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Apr. 7—Facing a two-touchdown deficit at the Cincinnati Reds, the Pittsburgh Pirates were searching for someone — anyone, really — to deliver a highlight in a game that was the lowlight of this young season.
Phillip Evans provided a pair, first by breaking up the shutout with a solo home run over the left-field fence to give the Pirates their lone run in a 14-1 loss Tuesday night at Great American Ball Park. It was his second home run in as many games and only the third of his major league career.
The best was yet to come.
Rather than taxing his bullpen in a blowout, Pirates manager Derek Shelton decided to use a position player to pitch the bottom of the eighth inning. "Just by process of elimination," Evans got the nod.
Before you could blink, Evans completed a 1-2-3 inning on five pitches.
Shelton raves about the versatility of Evans, who overcame a broken jaw after a collision in foul territory with right fielder Gregory Polanco required season-ending surgery last August. After batting .359 in 11 games last year, Evans is hitting .417 (5 for 12) through the first four games this season.
Evans beat out two-time All-Star Todd Frazier to make the Opening Day roster because of his ability to play first base, second base, third base and right field — where he started against the Reds — and added a new position to his resume. Evans hadn't pitched since his sophomore year of high school but was hopeful to make it to the mound in an MLB game.
"I really want to. I think it's coming," Evans said in late March, adding that he had a two-pitch repertoire at the ready. "I've got the eephus. The side-arm slider, and then the eephus up top, to change the eye-level, but I think I'd have some fun out there, for sure."
Evans had a tough act to follow, as Pirates reliever Richard Rodriguez replaced Duane Underwood Jr. with two outs in the seventh and struck out Eugenio Suarez on three pitches.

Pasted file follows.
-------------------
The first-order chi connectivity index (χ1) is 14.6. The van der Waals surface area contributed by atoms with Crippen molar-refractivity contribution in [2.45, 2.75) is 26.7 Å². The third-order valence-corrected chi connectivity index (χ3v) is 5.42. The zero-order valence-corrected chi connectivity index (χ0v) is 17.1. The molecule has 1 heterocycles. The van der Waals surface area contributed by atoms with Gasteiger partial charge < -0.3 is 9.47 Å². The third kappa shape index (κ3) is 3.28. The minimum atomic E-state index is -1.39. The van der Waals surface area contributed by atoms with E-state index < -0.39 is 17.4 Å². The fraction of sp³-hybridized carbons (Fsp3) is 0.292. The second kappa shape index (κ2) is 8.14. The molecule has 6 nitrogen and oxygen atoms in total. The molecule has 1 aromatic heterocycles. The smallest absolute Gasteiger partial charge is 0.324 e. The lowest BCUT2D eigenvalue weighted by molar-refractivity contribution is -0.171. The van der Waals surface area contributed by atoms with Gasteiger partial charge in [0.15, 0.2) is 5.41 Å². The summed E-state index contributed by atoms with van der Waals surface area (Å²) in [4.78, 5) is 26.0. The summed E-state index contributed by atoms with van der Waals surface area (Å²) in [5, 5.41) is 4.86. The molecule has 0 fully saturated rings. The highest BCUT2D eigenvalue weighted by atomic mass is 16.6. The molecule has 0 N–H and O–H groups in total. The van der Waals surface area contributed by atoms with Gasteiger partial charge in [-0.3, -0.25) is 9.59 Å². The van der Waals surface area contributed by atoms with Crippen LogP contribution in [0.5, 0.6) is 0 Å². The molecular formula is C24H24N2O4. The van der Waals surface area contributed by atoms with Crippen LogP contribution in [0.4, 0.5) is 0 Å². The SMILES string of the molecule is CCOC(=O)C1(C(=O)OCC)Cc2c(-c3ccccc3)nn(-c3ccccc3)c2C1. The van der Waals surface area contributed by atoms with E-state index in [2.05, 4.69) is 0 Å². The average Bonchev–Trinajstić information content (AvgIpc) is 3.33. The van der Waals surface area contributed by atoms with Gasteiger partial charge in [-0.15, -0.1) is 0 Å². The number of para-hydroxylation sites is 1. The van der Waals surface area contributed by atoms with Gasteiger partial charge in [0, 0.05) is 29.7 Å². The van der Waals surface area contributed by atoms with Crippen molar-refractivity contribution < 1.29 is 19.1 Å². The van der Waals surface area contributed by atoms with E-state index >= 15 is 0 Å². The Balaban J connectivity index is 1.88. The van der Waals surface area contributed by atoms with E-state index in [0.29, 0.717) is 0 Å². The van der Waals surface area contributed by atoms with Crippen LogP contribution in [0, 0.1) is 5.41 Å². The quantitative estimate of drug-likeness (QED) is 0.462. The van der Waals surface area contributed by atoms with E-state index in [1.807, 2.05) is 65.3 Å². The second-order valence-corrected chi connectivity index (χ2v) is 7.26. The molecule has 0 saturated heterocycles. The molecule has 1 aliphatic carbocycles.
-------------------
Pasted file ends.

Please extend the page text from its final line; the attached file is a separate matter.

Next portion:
Somehow, Evans topped that.
Instead of throwing the eephus, he relied mostly on a steady diet of curveballs in the 77-80 mph range.
"I wanted to get us in and out of there," Evans said. "Long game. Protect the hitters and hopefully get them to fly out. Get their swings a little bit bigger than normal, and I did what I wanted to do."
His first pitch to Kyle Farmer was a ball. Farmer fouled off the second pitch, then flew out to Wilmer Difo in center. One down.
Nick Senzel, who was 3 for 3 with a walk at that point, swung at the first pitch and hit another fly ball to Difo in center. Two down.
That brought Evans to Jonathan India, who was 3 for 3 with four RBIs. Evans threw an 82 mph changeup that India lined to right for the third out. Evans made it look easy.
Five pitches. Four swings. Three outs.
After a dismal defeat, Shelton lightened the mood by joking that his plan was to give Evans some ammunition to tease his good friend and former Pirates teammate Joe Musgrove, a fellow San Diego native.
"We wanted him to be able to talk trash to Musgrove, so he went a (five)-pitch inning," Shelton said. "I'm pretty sure he's going to send a text to Joe and tell him it's not that hard."
Traded to San Diego in January, Musgrove threw six scoreless innings, striking out eight and allowing three hits Saturday night in a 7-0 win over Arizona in his debut for the Padres. That's efficient, but nothing compared to Evans' first time pitching in a major league game.
"I might shoot him a text later, kind of critique his last start," Evans said, "but I'm sure he sent me a video already and we'll have some fun with that later."
Almost as much fun as Evans had on the mound.
Pirates bullpen coach Justin Meccage treated it as a teaching moment on a rough night for his relievers. Clay Holmes and Underwood Jr. combined to give up seven runs on eight hits in 2 2/3 innings.
"He threw five or six pitches, and everybody in the bullpen was like, 'Hey, man. Is it that easy? What's going on here?' I said, 'There's something to take from this situation,' " Meccage said.
"When you talk about changing speeds and getting under 82 or whatever he was throwing, there's something to be said for that. We did have a lot of fun with that one. I said, 'Guys, it's not that hard.' It was funny. It's a really good teaching moment for some of these guys when they see ... at times they give hitters a little too much credit, whereas if you just go out there and compete, have some fun, there's a little bit to that, too. That's what those guys do when they get out there."
Kevin Gorman is a Tribune-Review staff writer. You can contact Kevin by email at email@example.com or via Twitter .